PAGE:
[vc_row][vc_column][vc_column_text]The 2007 Kenyan election was marred by widespread allegations of fraud and violence. The post-election violence led to the death of more than 1,100 people and left over 600,000 displaced. According to the Commission on the Inquiry into the Post-Election Violence (CIPEV), the violence was of a large scale affecting all but two provinces. The violence also resulted in the death of more than 1,100 people and displaced of over 600,000 Kenyans.
Against this background, a peaceful election was a primary concern for Kenya in 2013. In the period running up to the elections, several initiatives were established to work towards a free, fair and peaceful electoral process by both the state and non-state actors. Given the impact of the 2007 post-election violence on women and children, the Kenya Women’s Movement sought to contribute towards ensuring peaceful election through a joint initiative with UN Women.
Given its track record and proven ability as an effective tool to curb the occurrence and spill-over of violence before, during and after elections, the women’s movement in Kenya replicated the WSR for their 2013 general elections. With technical assistance and guidance of ABIC, the process was convened and implemented by the Kenyan women’s movement comprising of women peacebuilders and activists. This implementation of the WSR was the fourth in Africa after Liberia, Senegal and Sierra Leone.
The main aim of the WSR Kenya was to ensure the continuous participation of women in the electoral process in a manner that promotes and protects national peace, security and stability. In other words, the WSR is a process to actualise the provisions of UN Security Resolutions 1325 and 1820. The WSR-Kenya was aimed at creating an early warning and early response mechanism and it registered significant success.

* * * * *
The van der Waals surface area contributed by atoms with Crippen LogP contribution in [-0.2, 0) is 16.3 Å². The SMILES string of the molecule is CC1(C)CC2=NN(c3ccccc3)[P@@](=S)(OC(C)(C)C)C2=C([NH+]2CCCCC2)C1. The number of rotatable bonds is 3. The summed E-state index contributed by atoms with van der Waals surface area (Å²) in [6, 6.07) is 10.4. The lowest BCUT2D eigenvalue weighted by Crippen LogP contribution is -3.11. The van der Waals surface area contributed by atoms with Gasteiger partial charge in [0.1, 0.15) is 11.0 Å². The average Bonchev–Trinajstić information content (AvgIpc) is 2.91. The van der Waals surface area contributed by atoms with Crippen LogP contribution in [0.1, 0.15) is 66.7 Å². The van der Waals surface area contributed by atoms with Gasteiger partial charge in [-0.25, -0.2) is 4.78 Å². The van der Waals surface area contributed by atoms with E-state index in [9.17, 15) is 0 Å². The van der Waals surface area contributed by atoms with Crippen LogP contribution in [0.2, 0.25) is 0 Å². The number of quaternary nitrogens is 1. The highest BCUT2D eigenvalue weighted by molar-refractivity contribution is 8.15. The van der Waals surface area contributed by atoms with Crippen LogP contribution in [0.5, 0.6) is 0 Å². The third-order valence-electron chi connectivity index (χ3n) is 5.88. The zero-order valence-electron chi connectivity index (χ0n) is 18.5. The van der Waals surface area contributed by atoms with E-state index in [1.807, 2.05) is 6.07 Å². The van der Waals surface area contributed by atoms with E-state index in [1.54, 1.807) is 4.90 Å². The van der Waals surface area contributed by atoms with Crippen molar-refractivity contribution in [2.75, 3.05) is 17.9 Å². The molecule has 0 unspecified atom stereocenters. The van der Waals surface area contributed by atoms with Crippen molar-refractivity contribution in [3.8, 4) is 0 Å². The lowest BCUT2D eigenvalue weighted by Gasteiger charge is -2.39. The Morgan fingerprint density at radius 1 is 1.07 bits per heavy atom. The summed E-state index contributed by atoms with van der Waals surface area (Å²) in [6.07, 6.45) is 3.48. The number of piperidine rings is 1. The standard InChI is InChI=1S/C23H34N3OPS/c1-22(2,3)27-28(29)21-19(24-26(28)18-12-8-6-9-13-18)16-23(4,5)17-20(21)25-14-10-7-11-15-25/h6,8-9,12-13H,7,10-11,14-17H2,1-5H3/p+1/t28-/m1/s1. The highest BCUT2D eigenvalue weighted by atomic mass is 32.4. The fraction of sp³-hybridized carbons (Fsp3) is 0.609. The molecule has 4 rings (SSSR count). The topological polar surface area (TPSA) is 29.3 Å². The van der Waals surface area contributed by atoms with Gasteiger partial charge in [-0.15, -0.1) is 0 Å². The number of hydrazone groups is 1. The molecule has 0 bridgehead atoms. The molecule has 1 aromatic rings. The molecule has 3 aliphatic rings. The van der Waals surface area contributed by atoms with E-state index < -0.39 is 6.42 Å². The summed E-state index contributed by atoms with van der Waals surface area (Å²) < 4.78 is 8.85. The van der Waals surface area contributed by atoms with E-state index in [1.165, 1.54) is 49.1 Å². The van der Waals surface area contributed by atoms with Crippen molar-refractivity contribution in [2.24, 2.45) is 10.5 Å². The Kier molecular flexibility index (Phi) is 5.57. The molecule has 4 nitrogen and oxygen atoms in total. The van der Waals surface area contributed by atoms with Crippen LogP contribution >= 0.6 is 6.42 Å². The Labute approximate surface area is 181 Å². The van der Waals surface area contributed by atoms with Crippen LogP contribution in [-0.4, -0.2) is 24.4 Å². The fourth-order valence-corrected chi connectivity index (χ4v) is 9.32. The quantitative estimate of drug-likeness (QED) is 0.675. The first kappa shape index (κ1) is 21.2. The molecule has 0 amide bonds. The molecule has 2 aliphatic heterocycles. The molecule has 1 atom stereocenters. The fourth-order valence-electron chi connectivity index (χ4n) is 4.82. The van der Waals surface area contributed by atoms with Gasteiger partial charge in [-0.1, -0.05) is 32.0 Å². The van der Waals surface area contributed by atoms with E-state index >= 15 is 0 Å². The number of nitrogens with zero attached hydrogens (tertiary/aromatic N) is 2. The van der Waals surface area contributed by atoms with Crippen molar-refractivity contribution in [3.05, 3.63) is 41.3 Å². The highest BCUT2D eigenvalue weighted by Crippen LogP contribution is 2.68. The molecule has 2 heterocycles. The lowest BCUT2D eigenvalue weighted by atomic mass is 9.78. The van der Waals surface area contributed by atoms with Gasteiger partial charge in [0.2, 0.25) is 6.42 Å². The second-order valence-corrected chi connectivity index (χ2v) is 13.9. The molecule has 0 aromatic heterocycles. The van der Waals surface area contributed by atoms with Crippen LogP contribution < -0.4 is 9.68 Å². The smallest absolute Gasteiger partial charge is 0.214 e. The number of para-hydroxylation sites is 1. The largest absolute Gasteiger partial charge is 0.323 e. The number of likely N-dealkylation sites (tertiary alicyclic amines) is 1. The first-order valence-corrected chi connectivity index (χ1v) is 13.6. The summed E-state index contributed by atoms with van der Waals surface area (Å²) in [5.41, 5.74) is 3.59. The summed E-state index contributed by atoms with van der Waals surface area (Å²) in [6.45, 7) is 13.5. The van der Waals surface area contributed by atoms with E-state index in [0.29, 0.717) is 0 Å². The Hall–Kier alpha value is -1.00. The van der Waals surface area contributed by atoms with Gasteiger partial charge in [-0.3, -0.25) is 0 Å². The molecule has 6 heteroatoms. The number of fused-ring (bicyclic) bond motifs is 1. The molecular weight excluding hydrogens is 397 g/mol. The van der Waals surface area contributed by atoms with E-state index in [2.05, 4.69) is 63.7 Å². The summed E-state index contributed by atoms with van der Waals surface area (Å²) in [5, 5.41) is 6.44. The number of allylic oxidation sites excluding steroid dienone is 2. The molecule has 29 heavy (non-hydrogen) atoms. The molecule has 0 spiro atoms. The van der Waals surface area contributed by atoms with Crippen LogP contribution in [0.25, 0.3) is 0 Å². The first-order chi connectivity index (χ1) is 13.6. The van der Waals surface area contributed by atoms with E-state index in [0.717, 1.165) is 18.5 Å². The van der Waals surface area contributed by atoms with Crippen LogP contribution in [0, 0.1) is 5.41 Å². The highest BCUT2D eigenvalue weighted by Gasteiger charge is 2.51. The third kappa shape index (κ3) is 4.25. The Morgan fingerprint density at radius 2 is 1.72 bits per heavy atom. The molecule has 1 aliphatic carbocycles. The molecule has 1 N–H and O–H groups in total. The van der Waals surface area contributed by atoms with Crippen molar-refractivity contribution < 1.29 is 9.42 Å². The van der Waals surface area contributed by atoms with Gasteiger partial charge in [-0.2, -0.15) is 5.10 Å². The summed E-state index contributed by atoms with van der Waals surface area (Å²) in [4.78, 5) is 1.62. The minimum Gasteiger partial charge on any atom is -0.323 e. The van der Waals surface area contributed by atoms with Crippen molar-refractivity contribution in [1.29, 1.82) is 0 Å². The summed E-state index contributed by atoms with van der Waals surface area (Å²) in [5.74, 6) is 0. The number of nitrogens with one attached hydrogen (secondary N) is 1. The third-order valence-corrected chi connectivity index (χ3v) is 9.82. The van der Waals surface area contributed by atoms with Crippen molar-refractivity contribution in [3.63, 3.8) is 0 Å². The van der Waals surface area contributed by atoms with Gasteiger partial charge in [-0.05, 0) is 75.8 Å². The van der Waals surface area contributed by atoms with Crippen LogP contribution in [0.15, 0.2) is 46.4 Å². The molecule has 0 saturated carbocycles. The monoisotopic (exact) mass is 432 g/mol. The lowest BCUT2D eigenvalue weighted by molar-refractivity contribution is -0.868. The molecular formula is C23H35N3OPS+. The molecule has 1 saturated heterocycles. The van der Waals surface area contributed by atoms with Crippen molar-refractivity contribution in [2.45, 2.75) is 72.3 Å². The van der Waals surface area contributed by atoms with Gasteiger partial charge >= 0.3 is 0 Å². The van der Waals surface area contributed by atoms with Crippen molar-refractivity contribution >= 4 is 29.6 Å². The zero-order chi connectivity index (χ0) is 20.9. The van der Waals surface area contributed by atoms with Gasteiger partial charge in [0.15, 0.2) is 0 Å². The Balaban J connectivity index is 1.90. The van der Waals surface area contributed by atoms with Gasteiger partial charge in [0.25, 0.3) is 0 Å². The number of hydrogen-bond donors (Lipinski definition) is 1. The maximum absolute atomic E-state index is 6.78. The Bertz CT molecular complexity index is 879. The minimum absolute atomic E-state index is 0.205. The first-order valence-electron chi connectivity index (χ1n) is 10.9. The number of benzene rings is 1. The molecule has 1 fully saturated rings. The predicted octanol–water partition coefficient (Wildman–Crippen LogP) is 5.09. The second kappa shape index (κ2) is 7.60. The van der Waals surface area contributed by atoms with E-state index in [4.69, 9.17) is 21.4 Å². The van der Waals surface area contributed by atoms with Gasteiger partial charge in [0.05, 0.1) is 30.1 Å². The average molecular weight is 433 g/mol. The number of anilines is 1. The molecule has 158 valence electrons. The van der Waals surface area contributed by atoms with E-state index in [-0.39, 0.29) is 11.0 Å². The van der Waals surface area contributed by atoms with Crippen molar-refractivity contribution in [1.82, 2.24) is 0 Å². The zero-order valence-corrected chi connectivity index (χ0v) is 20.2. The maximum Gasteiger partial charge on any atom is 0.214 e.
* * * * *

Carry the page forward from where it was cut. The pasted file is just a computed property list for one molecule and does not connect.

Major Highlights of the WSR-Kenya 2013
The WSR-Kenya team of Eminent Women Mediators held three meetings with Raila Odinga, Leader of the Orange Democratic Movement (ODM) and the main opposition party. The women mediators were able to get a commitment from him that if he had issues with the election results, he would seek legal redress in the Courts instead of resorting to protests and violence. And that he would accept the court’s ruling. ABIC was in Kenya when Mr. Odinga and his party went to court after the polls and witnessed his acceptance of the court’s ruling upholding the elections results.[/vc_column_text][/vc_column][/vc_row][vc_row el_class=”doubleBlog”][vc_column width=”1/2″ el_class=”doubleBlog_News”][vc_custom_heading text=”Kenya 2013 News” font_container=”tag:h1|font_size:2.5em|text_align:left” use_theme_fonts=”yes” css_animation=”fadeInUp”][blog display=”category” category=”8″ hc_title=”” ad_count=”3″ posts_per_page=”5″][/vc_column][vc_column width=”1/2″ el_class=”doubleBlog_Gal”][vc_custom_heading text=”Kenya 2013 News” font_container=”tag:h1|font_size:2.5em|text_align:left” use_theme_fonts=”yes” css_animation=”fadeInUp”][vc_column_text]